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Walking could power your next cell phone, researchers say

Doug Gross
An "energy harvester" in a user's shoe could convert energy from walking into power for cell phones, researchers say.
An "energy harvester" in a user's shoe could convert energy from walking into power for cell phones, researchers say.
STORY HIGHLIGHTS
  • Researchers say energy from walking could power cell phones and other electronics
  • An "energy harvester" would be in the user's shoe and capture heat
  • Research by the University of Wisconsin-Madison was published this week
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(CNN) -- Will you be able to charge your next mobile phone simply by walking around?

A group of researchers at the University of Wisconsin-Madison hope so.

In an article this week in the journal Nature Communications, they unveiled a technology that would harness part of the energy people generate when they walk and push it to a phone or other mobile device.

"Humans, generally speaking, are very powerful energy-producing machines," Tom Krupenkin, a UW-Madison professor of mechanical engineering, said in a news release from the school. "While sprinting, a person can produce as much as a kilowatt of power."

He said harvesting even a small fraction of that power is enough to power a cell phone, laptop, flashlight or other electronics.

Under the system, an "energy harvester" that would be installed in a person's shoe would capture some of the mechanical energy that typically burns away as heat and convert it to up to 20 watts of electrical power for a personal device.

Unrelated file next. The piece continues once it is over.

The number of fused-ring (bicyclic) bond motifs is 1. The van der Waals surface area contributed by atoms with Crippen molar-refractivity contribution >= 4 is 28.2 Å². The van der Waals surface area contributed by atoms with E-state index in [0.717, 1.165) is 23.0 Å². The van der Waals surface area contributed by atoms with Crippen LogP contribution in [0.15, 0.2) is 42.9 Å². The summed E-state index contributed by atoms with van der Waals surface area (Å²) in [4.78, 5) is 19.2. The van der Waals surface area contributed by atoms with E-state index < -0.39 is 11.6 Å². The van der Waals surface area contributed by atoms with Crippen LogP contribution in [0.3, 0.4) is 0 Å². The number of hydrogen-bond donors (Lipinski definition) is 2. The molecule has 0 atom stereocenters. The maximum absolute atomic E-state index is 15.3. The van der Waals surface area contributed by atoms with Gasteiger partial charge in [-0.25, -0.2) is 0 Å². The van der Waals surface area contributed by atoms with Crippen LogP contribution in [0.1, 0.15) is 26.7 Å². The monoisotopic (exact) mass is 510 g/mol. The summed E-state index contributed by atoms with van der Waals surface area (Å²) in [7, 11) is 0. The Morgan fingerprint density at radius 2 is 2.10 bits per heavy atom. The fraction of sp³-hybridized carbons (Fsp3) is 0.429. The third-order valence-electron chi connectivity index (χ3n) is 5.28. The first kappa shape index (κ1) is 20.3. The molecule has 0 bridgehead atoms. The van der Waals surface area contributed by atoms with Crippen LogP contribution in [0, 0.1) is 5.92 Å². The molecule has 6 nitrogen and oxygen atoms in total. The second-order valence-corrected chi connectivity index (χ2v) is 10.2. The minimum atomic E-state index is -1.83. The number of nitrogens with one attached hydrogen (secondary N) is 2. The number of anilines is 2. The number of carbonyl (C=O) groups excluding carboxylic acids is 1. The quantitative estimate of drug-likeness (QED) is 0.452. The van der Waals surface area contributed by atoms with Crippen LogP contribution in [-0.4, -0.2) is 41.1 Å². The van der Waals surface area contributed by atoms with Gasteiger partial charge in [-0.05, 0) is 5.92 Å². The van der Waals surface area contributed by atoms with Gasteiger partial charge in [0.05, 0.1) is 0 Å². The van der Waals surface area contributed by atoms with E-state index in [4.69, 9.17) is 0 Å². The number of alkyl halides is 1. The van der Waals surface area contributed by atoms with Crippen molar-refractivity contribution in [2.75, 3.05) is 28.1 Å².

The harvester would act as an intermediate transceiver, or Wi-Fi hot spot, to serve as a "middle man" between a mobile device and a wireless network, thereby reducing the amount of energy the phone needs to send and receive signals.

Researchers call the process "reverse electrowetting," transferring the energy via nano-tubes containing thousands of liquid "micro-droplets."

(We're pretty sure that's a good description, at any rate. Read the report, by Krupenkin and J. Ashley Taylor, for yourself here.)

The researchers say making their technology widely available would have a positive environmental impact, reducing society's need for batteries and the pollution that ensues when they are disposed of improperly.

It would also have an impact in poor and developing countries, where charging electronics is often either impossible or expensive, and could benefit soldiers and police officers needing to power things like communications equipment and night-vision goggles, they say.

But what about everyday smartphone users who are tempted to yank their hair out after a few hours of using their phone without a charger handy?

Krupenkin said "reverse electrowetting" would conserve enough energy to make a typical cell phone battery last 10 times longer.

"You cut the power requirements of your cell phone dramatically by doing this," he said.

The technology was developed with a grant from the National Science Foundation. Now Krupenkin and Taylor hope to make some money with it through a company they've created, InStep NanoPower.

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